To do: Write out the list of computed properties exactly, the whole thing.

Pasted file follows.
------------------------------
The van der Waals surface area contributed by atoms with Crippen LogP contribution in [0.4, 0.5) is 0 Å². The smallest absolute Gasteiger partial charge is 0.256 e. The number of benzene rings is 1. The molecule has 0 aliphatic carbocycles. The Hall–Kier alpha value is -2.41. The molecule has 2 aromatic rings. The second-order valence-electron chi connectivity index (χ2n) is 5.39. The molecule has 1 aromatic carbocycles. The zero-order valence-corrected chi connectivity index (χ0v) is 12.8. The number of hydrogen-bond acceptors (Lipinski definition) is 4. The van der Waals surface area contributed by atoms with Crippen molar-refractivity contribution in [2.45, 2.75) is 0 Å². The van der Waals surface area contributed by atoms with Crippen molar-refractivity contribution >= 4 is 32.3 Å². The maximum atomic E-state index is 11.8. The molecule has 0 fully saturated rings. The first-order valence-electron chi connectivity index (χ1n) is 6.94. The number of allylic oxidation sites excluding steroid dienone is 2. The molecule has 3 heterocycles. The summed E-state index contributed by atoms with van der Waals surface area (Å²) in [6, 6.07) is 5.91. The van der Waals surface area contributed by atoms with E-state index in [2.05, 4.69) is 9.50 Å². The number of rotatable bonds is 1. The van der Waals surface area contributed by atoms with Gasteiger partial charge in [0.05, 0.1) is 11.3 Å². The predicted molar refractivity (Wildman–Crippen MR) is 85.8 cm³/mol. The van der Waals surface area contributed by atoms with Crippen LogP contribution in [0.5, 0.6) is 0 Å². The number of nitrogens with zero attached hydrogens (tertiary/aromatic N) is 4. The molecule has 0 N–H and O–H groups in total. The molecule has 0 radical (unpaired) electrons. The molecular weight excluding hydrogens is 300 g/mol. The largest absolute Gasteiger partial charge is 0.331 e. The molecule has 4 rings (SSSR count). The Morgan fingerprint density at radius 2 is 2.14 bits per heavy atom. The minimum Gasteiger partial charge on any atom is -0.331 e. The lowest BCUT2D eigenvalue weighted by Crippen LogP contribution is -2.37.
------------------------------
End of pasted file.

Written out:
The van der Waals surface area contributed by atoms with Crippen LogP contribution in [0.4, 0.5) is 0 Å². The smallest absolute Gasteiger partial charge is 0.256 e. The number of benzene rings is 1. The molecule has 0 aliphatic carbocycles. The Hall–Kier alpha value is -2.41. The molecule has 2 aromatic rings. The second-order valence-electron chi connectivity index (χ2n) is 5.39. The molecule has 1 aromatic carbocycles. The zero-order valence-corrected chi connectivity index (χ0v) is 12.8. The number of hydrogen-bond acceptors (Lipinski definition) is 4. The van der Waals surface area contributed by atoms with Crippen molar-refractivity contribution in [2.45, 2.75) is 0 Å². The van der Waals surface area contributed by atoms with Crippen molar-refractivity contribution >= 4 is 32.3 Å². The maximum atomic E-state index is 11.8. The molecule has 0 fully saturated rings. The first-order valence-electron chi connectivity index (χ1n) is 6.94. The number of allylic oxidation sites excluding steroid dienone is 2. The molecule has 3 heterocycles. The summed E-state index contributed by atoms with van der Waals surface area (Å²) in [6, 6.07) is 5.91. The van der Waals surface area contributed by atoms with E-state index in [2.05, 4.69) is 9.50 Å². The number of rotatable bonds is 1. The van der Waals surface area contributed by atoms with Gasteiger partial charge in [0.05, 0.1) is 11.3 Å². The predicted molar refractivity (Wildman–Crippen MR) is 85.8 cm³/mol. The van der Waals surface area contributed by atoms with Crippen LogP contribution in [0.5, 0.6) is 0 Å². The number of nitrogens with zero attached hydrogens (tertiary/aromatic N) is 4. The molecule has 0 N–H and O–H groups in total. The molecule has 0 radical (unpaired) electrons. The molecular weight excluding hydrogens is 300 g/mol. The largest absolute Gasteiger partial charge is 0.331 e. The molecule has 4 rings (SSSR count). The Morgan fingerprint density at radius 2 is 2.14 bits per heavy atom. The minimum Gasteiger partial charge on any atom is -0.331 e. The lowest BCUT2D eigenvalue weighted by Crippen LogP contribution is -2.37.